If your board needs to come to a decision quickly, you may be wondering what the best approach is. The solution to this can vary depending on the board and the type of decision-making practices in place.
Let’s talk about the formal approach – Robert’s Rules of Order, a manual of parliamentary procedure written in 1876 by Henry Martyn Robert. These rules were adapted from those of Congress. Often, Robert’s Rules of Order come into play when a board is faced with a decision that has high legal implications, or when there are ethical or compliance-related considerations.
The following are the key procedures represented in Robert’s Rules of Order. First, let’s dive into the types of motions you can make:
- Main Motion: Introduce a new item.
- Subsidiary Motion: Change or affect how to handle a main motion (vote on this before the main motion).
- Privileged Motion: Urgent or important matter unrelated to pending business.
- Incidental Motion: Questions procedure of other motions (must consider before the other motion).
- Motion to Table: Kills a motion.
- Motion to Postpone: Delays a vote (can reopen debate on the main motion).
And then, there are the six steps that every motion has to follow:
- Motion: A member rises or raises a hand to signal the chairperson.
- Second: Another member seconds the motion.
- Restate motion: The chairperson restates the motion.
- Debate: The members debate the motion.
- Vote: The chairperson restates the motion, and then first asks for affirmative votes, and then negative votes. Any abstaining votes are also recorded.
- Announce the vote: The chairperson announces the result of the vote and any instructions.
If the board is in obvious agreement on a motion, the board chair can jump straight to stating, “If there are no objections, we will adopt the motion to…” Then pause to allow for objections. If there are none, then the chair would say, “Hearing no objections, (state the motion) is adopted.” Pretty simple.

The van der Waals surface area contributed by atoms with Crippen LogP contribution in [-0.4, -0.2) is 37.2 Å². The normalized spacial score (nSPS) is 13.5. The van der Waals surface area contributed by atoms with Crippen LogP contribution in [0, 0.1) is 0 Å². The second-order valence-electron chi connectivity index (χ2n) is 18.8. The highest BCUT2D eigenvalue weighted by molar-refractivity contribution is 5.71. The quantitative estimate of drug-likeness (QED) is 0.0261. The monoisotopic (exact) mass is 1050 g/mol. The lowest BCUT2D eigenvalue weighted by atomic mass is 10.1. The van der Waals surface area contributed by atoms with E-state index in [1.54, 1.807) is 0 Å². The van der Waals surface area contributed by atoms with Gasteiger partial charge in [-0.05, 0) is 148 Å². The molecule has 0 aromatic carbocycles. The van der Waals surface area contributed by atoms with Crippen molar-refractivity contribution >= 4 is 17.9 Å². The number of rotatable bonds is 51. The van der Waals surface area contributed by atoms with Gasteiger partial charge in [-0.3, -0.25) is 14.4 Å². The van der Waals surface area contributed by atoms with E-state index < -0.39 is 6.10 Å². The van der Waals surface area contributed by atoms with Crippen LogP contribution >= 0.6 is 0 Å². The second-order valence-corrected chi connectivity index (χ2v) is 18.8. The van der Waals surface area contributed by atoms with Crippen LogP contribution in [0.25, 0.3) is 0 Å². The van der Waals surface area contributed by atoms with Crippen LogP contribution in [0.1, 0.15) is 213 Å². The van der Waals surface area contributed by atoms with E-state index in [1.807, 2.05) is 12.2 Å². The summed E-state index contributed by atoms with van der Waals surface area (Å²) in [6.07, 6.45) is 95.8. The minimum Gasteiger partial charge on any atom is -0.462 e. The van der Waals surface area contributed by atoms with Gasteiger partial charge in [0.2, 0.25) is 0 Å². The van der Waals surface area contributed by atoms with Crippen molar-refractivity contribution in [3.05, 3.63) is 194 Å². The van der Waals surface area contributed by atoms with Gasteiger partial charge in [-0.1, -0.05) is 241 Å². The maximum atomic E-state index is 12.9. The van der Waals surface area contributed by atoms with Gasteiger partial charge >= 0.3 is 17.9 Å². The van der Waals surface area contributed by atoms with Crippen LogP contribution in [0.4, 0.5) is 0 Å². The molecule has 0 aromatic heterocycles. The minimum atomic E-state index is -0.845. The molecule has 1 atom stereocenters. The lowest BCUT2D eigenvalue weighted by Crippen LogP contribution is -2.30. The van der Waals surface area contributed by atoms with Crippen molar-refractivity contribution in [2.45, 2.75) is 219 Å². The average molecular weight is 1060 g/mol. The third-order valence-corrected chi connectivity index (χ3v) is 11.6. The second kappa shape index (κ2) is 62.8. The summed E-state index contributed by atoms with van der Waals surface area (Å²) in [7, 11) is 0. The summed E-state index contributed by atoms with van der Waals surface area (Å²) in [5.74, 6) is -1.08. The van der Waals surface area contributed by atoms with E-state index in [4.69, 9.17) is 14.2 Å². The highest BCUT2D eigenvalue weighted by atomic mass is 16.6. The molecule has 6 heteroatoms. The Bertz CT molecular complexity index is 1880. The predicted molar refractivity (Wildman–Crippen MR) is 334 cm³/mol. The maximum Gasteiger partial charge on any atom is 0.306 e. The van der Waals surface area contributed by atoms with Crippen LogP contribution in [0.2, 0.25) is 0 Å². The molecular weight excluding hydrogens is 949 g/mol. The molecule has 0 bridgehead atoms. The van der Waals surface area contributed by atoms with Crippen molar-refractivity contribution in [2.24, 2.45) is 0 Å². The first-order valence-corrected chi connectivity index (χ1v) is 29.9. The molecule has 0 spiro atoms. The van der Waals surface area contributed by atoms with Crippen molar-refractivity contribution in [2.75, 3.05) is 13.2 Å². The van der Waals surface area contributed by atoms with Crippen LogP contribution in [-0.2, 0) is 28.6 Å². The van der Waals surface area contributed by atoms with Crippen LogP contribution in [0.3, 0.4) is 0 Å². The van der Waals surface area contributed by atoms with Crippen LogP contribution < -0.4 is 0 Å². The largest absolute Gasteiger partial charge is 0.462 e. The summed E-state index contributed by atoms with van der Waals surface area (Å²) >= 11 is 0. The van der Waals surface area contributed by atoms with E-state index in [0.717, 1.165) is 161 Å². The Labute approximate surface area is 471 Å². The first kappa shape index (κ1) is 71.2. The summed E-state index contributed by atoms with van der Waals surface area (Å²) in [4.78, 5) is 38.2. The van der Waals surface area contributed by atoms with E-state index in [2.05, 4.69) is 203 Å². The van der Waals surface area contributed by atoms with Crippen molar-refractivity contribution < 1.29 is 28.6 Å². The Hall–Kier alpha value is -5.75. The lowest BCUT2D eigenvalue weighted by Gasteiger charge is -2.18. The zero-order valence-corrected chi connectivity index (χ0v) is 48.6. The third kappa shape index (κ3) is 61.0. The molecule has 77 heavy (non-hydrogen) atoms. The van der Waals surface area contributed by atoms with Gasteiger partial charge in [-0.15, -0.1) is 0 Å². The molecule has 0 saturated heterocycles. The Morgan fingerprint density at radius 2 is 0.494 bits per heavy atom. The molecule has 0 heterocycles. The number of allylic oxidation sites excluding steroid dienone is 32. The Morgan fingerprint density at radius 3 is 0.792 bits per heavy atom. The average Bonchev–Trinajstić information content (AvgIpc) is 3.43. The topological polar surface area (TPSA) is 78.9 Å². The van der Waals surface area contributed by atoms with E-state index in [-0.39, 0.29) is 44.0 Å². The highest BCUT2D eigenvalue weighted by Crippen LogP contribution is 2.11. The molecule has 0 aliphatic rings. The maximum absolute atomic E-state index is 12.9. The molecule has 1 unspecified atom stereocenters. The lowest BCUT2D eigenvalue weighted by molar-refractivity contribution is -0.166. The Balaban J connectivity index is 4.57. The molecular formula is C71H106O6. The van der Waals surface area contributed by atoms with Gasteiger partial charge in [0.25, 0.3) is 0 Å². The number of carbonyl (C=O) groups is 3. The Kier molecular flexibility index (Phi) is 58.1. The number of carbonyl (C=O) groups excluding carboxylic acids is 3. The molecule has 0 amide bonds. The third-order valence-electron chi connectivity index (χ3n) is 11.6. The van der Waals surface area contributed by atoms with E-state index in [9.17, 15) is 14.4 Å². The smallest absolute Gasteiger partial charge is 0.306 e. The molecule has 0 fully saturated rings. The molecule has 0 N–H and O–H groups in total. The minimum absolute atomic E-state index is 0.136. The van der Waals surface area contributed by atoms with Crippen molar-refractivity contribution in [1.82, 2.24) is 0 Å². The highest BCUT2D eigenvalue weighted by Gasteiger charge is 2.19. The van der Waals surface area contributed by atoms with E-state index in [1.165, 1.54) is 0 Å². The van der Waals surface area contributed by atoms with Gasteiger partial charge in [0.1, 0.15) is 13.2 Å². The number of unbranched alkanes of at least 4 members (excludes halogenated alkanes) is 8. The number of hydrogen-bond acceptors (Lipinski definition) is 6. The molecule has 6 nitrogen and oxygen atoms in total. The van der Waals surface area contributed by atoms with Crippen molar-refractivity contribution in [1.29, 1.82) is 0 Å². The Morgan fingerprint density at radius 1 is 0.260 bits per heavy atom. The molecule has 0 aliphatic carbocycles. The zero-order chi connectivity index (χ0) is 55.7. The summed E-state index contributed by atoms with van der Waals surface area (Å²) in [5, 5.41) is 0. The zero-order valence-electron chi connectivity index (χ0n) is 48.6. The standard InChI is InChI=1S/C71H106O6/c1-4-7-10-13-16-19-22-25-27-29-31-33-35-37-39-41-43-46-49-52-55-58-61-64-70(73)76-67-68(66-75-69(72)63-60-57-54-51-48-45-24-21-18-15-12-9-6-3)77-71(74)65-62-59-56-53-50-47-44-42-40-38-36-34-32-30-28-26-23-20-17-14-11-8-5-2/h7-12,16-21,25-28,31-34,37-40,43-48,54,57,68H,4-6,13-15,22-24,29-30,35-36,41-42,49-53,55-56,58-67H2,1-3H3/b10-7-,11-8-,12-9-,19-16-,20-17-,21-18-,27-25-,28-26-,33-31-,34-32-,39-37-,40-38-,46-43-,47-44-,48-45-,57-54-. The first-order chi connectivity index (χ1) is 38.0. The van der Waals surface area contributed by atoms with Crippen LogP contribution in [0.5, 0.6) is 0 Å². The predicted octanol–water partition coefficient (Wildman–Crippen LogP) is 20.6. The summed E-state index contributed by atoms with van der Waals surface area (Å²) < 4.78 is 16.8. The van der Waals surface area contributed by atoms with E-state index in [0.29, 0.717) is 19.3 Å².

Now, if there are objections, the board chair would open up for debate, then move to a vote, and then would announce the result of the vote. Robert’s Rules of Order only require a majority to pass a motion, so whoever has the highest count – yays or nays – wins the vote.
If the decision your board is making requires a less formal approach, then a “consensus” vote may be a more fitting approach.
A consensus vote requires that all board members agree unanimously on the decision, or motion, being made. Robert’s Rules of Order, as you’ll recall, only requires a majority vote to come to a decision. While reaching a consensus may require more deliberation amongst board members, it’s also an assurance that democracy is being upheld in that each voice matters equally. Decision-making in a consensus model can also nurture a sense of group discernment that fosters a spirit of unity rather than a hierarchical process.
If the topic at hand is clearly one that your board will feel unanimously for or against, a consensus vote will get you your answer fairly quickly. The collective may feel strongly about a topic that has been a part of previous conversations, clueing you in as to whether or not utilizing consensus versus Robert’s Rules of Order is more effective.
For more information contact MHS Association for tools and resources, including our Board Chair Toolkit.